Tag Archives: Rodrigo Garza Zorrilla

3D Systems CEO Predicts Moore’s Law Will Hit 3D Printing Technology – Inside 3D Printing Chicago

Avi Reichental Keynote Inside 3D Printing Chicago

3D Printing Will Change the Face of Business

Avi Reichental, President and CEO of 3D Systems, opened up this morning’s keynote speech at Inside 3D Printing Chicago with an enthusiastic and insightful view of the present and future of 3D printing. His presentation, Manufacturing the Future, focused on the democratization of 3D printing that will make it ubiquitous and empower anyone to become a maker. For example, one thing 3D Sytems has done is offer the service Cubify, which allows people to use their industrial printers to make objects in plastics, nylon and Zprint. Reichental noted, “whether you’re a deep pocketed corporation or a garage entrepreneur looking to start, it gives anyone access to 3D printing through the cloud.”

3D Systems Inside 3D Printing Chicago

Throughout his presentation, he pointed to examples of how 3D printing already impacts our lives in will exponentially continue to do so. From applications in medicine to fashion to automotive, he is a firm believer that additive manufacturing will be an integral part of our everyday lives both in the industrial world and in the comfort of our own homes. He explained how Moore’s Law has begun for this industry and that, “printers are going to double up on performance and double down on costs. Expect printers to become real powerful home appliances. The train has left the station.” Bre Pettis at MakerBot for example, has been a key figure in beginning the process of lowering price to make printers accessible for regular consumers.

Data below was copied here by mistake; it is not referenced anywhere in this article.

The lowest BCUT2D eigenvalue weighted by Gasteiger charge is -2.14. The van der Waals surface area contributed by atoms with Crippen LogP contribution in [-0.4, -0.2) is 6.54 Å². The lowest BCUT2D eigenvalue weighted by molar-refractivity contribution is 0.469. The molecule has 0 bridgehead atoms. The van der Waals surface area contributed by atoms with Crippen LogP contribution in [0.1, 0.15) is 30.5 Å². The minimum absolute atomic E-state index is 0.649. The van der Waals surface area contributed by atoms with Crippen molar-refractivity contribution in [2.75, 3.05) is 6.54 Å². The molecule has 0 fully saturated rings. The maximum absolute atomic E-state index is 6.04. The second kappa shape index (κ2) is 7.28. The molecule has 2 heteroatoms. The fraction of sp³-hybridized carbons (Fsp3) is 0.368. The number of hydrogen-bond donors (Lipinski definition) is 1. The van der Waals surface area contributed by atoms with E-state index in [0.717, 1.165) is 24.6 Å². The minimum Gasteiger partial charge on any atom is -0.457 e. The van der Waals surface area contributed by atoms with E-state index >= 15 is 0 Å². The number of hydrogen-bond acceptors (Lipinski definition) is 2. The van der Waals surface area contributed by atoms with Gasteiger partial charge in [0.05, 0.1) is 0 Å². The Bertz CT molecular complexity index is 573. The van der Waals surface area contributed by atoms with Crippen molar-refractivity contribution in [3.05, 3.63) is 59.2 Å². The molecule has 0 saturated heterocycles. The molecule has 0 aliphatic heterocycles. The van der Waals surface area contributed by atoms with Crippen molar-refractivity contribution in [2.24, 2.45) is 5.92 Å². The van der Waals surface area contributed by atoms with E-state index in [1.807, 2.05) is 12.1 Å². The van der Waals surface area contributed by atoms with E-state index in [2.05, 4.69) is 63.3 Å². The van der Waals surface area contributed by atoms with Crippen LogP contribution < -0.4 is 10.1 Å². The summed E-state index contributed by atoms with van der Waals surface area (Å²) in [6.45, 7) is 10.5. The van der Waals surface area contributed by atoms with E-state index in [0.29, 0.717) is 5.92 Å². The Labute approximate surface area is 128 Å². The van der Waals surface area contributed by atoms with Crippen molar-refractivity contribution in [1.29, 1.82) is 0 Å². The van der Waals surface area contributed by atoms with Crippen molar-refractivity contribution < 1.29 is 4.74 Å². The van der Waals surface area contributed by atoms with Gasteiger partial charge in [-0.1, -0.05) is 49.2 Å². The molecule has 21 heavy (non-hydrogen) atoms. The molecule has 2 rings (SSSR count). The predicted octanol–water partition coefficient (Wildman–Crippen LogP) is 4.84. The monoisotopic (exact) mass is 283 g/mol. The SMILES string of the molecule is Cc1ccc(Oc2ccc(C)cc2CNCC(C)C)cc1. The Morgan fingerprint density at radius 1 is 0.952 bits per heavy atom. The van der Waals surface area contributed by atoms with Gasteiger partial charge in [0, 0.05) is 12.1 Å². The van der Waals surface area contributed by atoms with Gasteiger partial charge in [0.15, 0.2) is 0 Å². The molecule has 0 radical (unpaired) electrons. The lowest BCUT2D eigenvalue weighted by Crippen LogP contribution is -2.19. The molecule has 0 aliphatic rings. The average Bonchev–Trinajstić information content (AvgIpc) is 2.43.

Despite rapid growth, there are numerous skeptics that ask: Does 3D printing really scale? Reichental however, emphatically answered “absolutely yes!” To answer skeptics, Reichental presented the example of Invisalign. Last year, he noted, 17.2 million Invisalign braces were made. Each one of them was manufactured in a 3D printing, 24/7, lights out manufacturing faciility. What is also amazing is that each of these designs are unique and distinct to adapt to people’s mouths. Furthermore, it seems like GE believes it will scale with over $3 billion they have invested in advanced digital manufacturing.

3D Systems Inside 3D Printing Chicago

To put his money where his mouth is in terms of democratizing 3D printing, Reichental announced two important partnerships for 3D Systems. The first is a partnership with Google – Motorola, where 3D systems has outfitted Google/Moto trucks with their latest technology in order to teach people, mainly teens, how to use 3D printing technology. The trucks will go around college campuses, maker fairs and any other type of creative space where people want to create. The trucks will have the ProJet 3510 and the Projet 460 plus.